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ken2esq

Queries, Questions & Quandaries: Aka 'WTF' Stuffs

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This issue has been bugging me since the end of season 2.  Quentin and the gang are soooo devastated by the loss of magic, and are desperate to restore it, and find some quest that might just accomplish that, and are risking their lives to do it.  I get that.  That makes sense.

What does not make sense is that apparently Brakebills and possibly other magic schools have been around forever, or at least for centuries, churning out class after class after class of magicians.  Plus there are all the hedge witches like Julia.  So far, when Q and the gang meet any of these other magicians, the writers have written all of these others as if they have simply written off magic forever.  Sure, they may be very upset or depressed (e.g., Alice's mother turns to booze), but really?  None of those thousands or maybe hundreds of thousands are actively trying to restore magic, too?  These people who have lived with it far, far longer than Q and the gang?  Does that seem totally unrealistic?

Here is what would REALLY happen if you had a secret society of thousands and thousands of magicians and then, one day, magic stopped working:  They would be meeting regularly and consulting all possible authorities on how to restore magic.  And pooling resources.  I mean, we are to believe the Board of Brakebills decided to sell the school off, like, less than a year after magic ended?  Does that seem ridiculous to anyone else?  Not just that none of them are actively working to restore magic, but that they'd be so quick to assume there was no hope?

The part where this really annoys me is that over and over again, Q and the gang need help from others, and these others are very reluctant, and it is a major ordeal to convince them to give some miserly bit of assistance to this cause.  WTF???  First, Dean Fogg would put the word out right away that a group of students has a line on a way to restore magic and is actively working on the solution, but may need help.  Next, every time Q and the gang need something, they would go to this alumni / magician network.  You need some one released from a mental hospital?  There are probably some magicians in positions of influence there.  You need something from a magical creature who drives a hard bargain?  I'm sure with all magicians pooling their resources, it will be easy to meet that creature's price.  See, the community of magicians would never make it SO FRIGGIN" HARD on the people trying to restore magic, they would be their best allies.

Let's assume the writers do not want to make it too easy on the lead characters.  Do you do that by just pretending that none of the other thousands of magicians are going to act the way any real person in their position would act, so that the entire plot becomes phony and contrived?  Or do you find a reason that Q and the gang are persona non gratis with the rest of magicians?  How about a little effort by the writers to make a story that not only challenges taboo subjects and is raw in many novel ways, but ALSO is smart and does not rely on absurd contrivances to create conflict?  At the very least, for F's sake, when Q and the gang go specifically to a former magician who is lamenting the downfall of their happy magical world, can't they at least that THAT person to help them voluntarily because that person clearly benefits if they succeed in their quest?  Can't we even get that tiny sliver of realism?  No?  And that's what's wrong with this picture.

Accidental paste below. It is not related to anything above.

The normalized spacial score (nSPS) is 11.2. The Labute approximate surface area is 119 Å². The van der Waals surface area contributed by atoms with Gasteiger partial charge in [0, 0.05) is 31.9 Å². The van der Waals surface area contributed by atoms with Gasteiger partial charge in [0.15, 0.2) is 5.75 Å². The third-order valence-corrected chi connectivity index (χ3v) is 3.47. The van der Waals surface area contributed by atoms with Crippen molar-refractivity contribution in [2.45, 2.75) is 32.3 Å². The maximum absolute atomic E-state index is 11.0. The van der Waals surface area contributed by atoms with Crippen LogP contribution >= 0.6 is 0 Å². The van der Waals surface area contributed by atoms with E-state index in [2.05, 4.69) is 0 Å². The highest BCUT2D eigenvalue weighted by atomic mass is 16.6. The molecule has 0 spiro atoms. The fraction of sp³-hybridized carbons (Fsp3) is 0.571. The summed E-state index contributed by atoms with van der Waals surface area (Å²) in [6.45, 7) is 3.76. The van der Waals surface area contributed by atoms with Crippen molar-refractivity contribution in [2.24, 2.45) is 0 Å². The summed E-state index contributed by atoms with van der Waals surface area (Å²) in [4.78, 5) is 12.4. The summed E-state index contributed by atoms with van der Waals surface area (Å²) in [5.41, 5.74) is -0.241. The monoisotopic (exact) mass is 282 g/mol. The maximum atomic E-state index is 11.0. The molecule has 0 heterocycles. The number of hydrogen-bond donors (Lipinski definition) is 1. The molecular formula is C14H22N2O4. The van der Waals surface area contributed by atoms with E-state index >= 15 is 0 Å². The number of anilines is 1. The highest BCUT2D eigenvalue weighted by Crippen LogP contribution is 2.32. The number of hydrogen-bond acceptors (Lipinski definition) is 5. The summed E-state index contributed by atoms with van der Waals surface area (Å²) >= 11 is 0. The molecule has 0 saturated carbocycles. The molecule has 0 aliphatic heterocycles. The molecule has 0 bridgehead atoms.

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2 minutes ago, ken2esq said:

This issue has been bugging me since the end of season 2.  Quentin and the gang are soooo devastated by the loss of magic, and are desperate to restore it, and find some quest that might just accomplish that, and are risking their lives to do it.  I get that.  That makes sense.

What does not make sense is that apparently Brakebills and possibly other magic schools have been around forever, or at least for centuries, churning out class after class after class of magicians.  Plus there are all the hedge witches like Julia.  So far, when Q and the gang meet any of these other magicians, the writers have written all of these others as if they have simply written off magic forever.  Sure, they may be very upset or depressed (e.g., Alice's mother turns to booze), but really?  None of those thousands or maybe hundreds of thousands are actively trying to restore magic, too?  These people who have lived with it far, far longer than Q and the gang?  Does that seem totally unrealistic?

Here is what would REALLY happen if you had a secret society of thousands and thousands of magicians and then, one day, magic stopped working:  They would be meeting regularly and consulting all possible authorities on how to restore magic.  And pooling resources.  I mean, we are to believe the Board of Brakebills decided to sell the school off, like, less than a year after magic ended?  Does that seem ridiculous to anyone else?  Not just that none of them are actively working to restore magic, but that they'd be so quick to assume there was no hope?

The part where this really annoys me is that over and over again, Q and the gang need help from others, and these others are very reluctant, and it is a major ordeal to convince them to give some miserly bit of assistance to this cause.  WTF???  First, Dean Fogg would put the word out right away that a group of students has a line on a way to restore magic and is actively working on the solution, but may need help.  Next, every time Q and the gang need something, they would go to this alumni / magician network.  You need some one released from a mental hospital?  There are probably some magicians in positions of influence there.  You need something from a magical creature who drives a hard bargain?  I'm sure with all magicians pooling their resources, it will be easy to meet that creature's price.  See, the community of magicians would never make it SO FRIGGIN" HARD on the people trying to restore magic, they would be their best allies.